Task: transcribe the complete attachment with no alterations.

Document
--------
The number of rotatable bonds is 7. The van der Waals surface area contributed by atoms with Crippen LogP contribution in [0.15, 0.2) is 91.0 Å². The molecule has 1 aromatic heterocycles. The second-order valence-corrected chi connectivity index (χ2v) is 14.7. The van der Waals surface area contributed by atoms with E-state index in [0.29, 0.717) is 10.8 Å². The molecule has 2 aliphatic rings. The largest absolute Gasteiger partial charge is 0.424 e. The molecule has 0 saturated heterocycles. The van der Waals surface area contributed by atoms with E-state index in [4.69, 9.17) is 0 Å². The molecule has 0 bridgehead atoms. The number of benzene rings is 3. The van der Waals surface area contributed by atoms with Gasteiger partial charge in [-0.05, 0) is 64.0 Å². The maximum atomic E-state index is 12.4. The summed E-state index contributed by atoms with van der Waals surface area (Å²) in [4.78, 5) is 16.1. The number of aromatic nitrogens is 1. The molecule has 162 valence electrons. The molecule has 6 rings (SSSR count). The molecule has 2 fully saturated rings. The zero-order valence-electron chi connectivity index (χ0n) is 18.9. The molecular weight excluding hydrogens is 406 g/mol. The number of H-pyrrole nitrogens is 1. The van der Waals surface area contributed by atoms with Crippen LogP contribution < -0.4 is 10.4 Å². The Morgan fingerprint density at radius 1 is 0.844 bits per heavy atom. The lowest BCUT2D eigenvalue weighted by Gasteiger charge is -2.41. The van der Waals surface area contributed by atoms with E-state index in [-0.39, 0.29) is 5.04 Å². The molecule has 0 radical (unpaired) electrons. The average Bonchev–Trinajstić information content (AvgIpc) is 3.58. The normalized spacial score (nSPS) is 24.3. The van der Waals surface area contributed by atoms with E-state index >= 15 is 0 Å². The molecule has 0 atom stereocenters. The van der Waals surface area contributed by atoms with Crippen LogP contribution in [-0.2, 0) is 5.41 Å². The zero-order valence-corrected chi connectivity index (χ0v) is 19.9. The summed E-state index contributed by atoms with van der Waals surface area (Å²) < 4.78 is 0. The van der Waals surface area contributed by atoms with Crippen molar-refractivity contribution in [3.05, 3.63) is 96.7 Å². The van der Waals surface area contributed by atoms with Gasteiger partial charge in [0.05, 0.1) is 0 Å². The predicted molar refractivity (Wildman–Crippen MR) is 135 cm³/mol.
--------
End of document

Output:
The number of rotatable bonds is 7. The van der Waals surface area contributed by atoms with Crippen LogP contribution in [0.15, 0.2) is 91.0 Å². The molecule has 1 aromatic heterocycles. The second-order valence-corrected chi connectivity index (χ2v) is 14.7. The van der Waals surface area contributed by atoms with E-state index in [0.29, 0.717) is 10.8 Å². The molecule has 2 aliphatic rings. The largest absolute Gasteiger partial charge is 0.424 e. The molecule has 0 saturated heterocycles. The van der Waals surface area contributed by atoms with E-state index in [4.69, 9.17) is 0 Å². The molecule has 0 bridgehead atoms. The number of benzene rings is 3. The van der Waals surface area contributed by atoms with Gasteiger partial charge in [-0.05, 0) is 64.0 Å². The maximum atomic E-state index is 12.4. The summed E-state index contributed by atoms with van der Waals surface area (Å²) in [4.78, 5) is 16.1. The number of aromatic nitrogens is 1. The molecule has 162 valence electrons. The molecule has 6 rings (SSSR count). The molecule has 2 fully saturated rings. The zero-order valence-electron chi connectivity index (χ0n) is 18.9. The molecular weight excluding hydrogens is 406 g/mol. The number of H-pyrrole nitrogens is 1. The van der Waals surface area contributed by atoms with Crippen LogP contribution < -0.4 is 10.4 Å². The Morgan fingerprint density at radius 1 is 0.844 bits per heavy atom. The lowest BCUT2D eigenvalue weighted by Gasteiger charge is -2.41. The van der Waals surface area contributed by atoms with E-state index in [-0.39, 0.29) is 5.04 Å². The molecule has 0 radical (unpaired) electrons. The average Bonchev–Trinajstić information content (AvgIpc) is 3.58. The normalized spacial score (nSPS) is 24.3. The van der Waals surface area contributed by atoms with E-state index >= 15 is 0 Å². The molecule has 0 atom stereocenters. The van der Waals surface area contributed by atoms with Crippen LogP contribution in [-0.2, 0) is 5.41 Å². The zero-order valence-corrected chi connectivity index (χ0v) is 19.9. The summed E-state index contributed by atoms with van der Waals surface area (Å²) < 4.78 is 0. The van der Waals surface area contributed by atoms with Crippen molar-refractivity contribution in [3.05, 3.63) is 96.7 Å². The van der Waals surface area contributed by atoms with Gasteiger partial charge in [0.05, 0.1) is 0 Å². The predicted molar refractivity (Wildman–Crippen MR) is 135 cm³/mol.